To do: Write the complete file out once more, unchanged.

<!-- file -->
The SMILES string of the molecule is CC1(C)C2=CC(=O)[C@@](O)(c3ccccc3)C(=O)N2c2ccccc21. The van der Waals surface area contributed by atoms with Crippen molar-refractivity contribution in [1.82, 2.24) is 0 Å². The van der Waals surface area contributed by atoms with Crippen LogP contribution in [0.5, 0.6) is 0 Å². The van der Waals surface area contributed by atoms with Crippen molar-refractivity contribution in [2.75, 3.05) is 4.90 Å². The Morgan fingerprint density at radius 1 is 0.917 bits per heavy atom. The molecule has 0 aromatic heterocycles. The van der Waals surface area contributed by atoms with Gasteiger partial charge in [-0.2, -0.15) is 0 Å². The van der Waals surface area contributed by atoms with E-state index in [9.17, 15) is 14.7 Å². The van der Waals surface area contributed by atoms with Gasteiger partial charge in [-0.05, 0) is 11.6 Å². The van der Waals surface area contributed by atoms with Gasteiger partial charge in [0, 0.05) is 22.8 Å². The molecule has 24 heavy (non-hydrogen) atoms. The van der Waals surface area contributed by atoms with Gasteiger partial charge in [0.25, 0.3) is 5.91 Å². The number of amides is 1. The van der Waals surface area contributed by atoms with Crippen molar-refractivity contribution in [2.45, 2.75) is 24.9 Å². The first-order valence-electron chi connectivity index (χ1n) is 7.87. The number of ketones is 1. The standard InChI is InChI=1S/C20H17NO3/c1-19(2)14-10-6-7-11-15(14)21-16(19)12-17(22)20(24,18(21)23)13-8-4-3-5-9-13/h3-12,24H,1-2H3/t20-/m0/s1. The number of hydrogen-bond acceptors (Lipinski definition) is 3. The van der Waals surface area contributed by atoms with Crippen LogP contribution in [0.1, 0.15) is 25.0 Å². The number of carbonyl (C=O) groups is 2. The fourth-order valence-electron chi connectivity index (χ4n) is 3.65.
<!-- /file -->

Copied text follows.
The SMILES string of the molecule is CC1(C)C2=CC(=O)[C@@](O)(c3ccccc3)C(=O)N2c2ccccc21. The van der Waals surface area contributed by atoms with Crippen molar-refractivity contribution in [1.82, 2.24) is 0 Å². The van der Waals surface area contributed by atoms with Crippen LogP contribution in [0.5, 0.6) is 0 Å². The van der Waals surface area contributed by atoms with Crippen molar-refractivity contribution in [2.75, 3.05) is 4.90 Å². The Morgan fingerprint density at radius 1 is 0.917 bits per heavy atom. The molecule has 0 aromatic heterocycles. The van der Waals surface area contributed by atoms with Gasteiger partial charge in [-0.2, -0.15) is 0 Å². The van der Waals surface area contributed by atoms with E-state index in [9.17, 15) is 14.7 Å². The van der Waals surface area contributed by atoms with Gasteiger partial charge in [-0.05, 0) is 11.6 Å². The van der Waals surface area contributed by atoms with Gasteiger partial charge in [0, 0.05) is 22.8 Å². The molecule has 24 heavy (non-hydrogen) atoms. The van der Waals surface area contributed by atoms with Gasteiger partial charge in [0.25, 0.3) is 5.91 Å². The number of amides is 1. The van der Waals surface area contributed by atoms with Crippen molar-refractivity contribution in [2.45, 2.75) is 24.9 Å². The first-order valence-electron chi connectivity index (χ1n) is 7.87. The number of ketones is 1. The standard InChI is InChI=1S/C20H17NO3/c1-19(2)14-10-6-7-11-15(14)21-16(19)12-17(22)20(24,18(21)23)13-8-4-3-5-9-13/h3-12,24H,1-2H3/t20-/m0/s1. The number of hydrogen-bond acceptors (Lipinski definition) is 3. The van der Waals surface area contributed by atoms with Crippen LogP contribution in [0.1, 0.15) is 25.0 Å². The number of carbonyl (C=O) groups is 2. The fourth-order valence-electron chi connectivity index (χ4n) is 3.65.